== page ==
Capricorn constellation is located in the southern sky. Its name means “the goat” in Latin. Capricornus is one of the 12 zodiac constellations and it is represented by the symbol ♑. It is one of the faintest constellations in the sky. Like other constellations of the zodiac, Capricornus was first catalogued by the Greek astronomer Ptolemy in the 2nd century.
The constellation is associated with two mythical creatures from Greek legends: the deity Pan and the goat Amalthea, who suckled Zeus when he was very young. Capricornus constellation is home to several notable stars, as well as to the famous globular cluster Messier 30.
Legend of Capricorn Constellation
Even though Capricornus is the second faintest constellation in the sky, after Cancer, it is associated with myths and images that go way back to the 21st century BC. The story of Capricornus originated with the Babyonians and Sumerians. The Sumerians knew it as the goat-fish, or SUHUR-MASH-HA, while the Babylonian star catalogues dating back to 1000 BC mention the constellation as MUL.SUHUR.MAŠ, also meaning “goat fish.” In the early Bronze Age, Capricornus marked the winter solstice and, in modern astrology, Capricorn’s rule still begins on the first day of winter.
The Greeks associated the constellation with the forest deity Pan, who had the legs and horns of a goat. Crotus, his son, is usually identified with another amphibious creature, represented by the neighboring constellation Sagittarius. Pan was placed in the sky by Zeus in gratitude for his coming to the other gods’ rescue on several occasions.
During the gods’ war with the Titans, Pan helped scare the Titans away by blowing his conch shell and he later warned the gods that Typhon, a monster sent by Gaia to fight the gods, was approaching. He also suggested that the gods disguise themselves as animals until the danger passed.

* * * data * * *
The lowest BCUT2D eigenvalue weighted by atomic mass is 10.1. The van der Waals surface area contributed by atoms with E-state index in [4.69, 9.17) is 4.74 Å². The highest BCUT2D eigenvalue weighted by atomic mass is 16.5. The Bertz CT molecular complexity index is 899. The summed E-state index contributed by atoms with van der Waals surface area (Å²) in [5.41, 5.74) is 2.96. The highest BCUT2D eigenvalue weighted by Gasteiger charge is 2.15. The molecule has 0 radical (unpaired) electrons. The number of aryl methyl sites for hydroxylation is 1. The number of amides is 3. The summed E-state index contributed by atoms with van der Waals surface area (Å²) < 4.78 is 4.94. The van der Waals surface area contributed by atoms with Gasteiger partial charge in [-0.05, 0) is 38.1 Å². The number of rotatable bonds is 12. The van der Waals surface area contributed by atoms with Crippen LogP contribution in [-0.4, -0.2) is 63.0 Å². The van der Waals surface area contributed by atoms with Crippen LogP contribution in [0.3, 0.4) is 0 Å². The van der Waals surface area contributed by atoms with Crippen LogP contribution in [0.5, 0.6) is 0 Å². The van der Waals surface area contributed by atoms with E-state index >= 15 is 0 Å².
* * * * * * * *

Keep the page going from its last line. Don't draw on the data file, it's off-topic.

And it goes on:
In the myth, Pan eluded the monster himself by jumping into the river Nile and turning the lower part of his body into that of a fish. Zeus eventually killed Typhon with his thunderbolts. In reference to the myth, Capricornus is still often depicted as a goat with the tail of a fish.
In another story, Capricornus is identified as Amalthea, the goat that suckled Zeus when he was an infant, hiding from his father Cronos. Cronos had devoured his other children, all future gods and goddesses, because of a prophecy that he would be overthrown by one of them.
How to find the constellation Capricorn in the sky?
Capricornus is the 40th biggest constellation in the sky, and is visible for observers located between latitudes +60° and -90°. From northern latitudes Capricornus can be seen from July to November, and in the Southern hemisphere from winter to late spring, where its appears upside down relative to the Northern hemisphere.
Capricornus can be seen low on the southern horizon between Aquarius and Sagittarius and is located in an area of the sky known to the ancients as the Sea. This region is rich in constellations with water-related themes, such as Pisces, Piscis Austrinus, Aquarius, Eridanus, Cetus, Delphinus, and Hydra.
Capricornus is one of the faintest constellations, which makes it even harder to discern the shape of a goat. From the Southern Hemisphere, it is possible to make out the shape of a rhinoceros horn, but from the far northern hemisphere, the constellation looks distinctly triangular, and appears more like a kite, or perhaps a Chinese fan.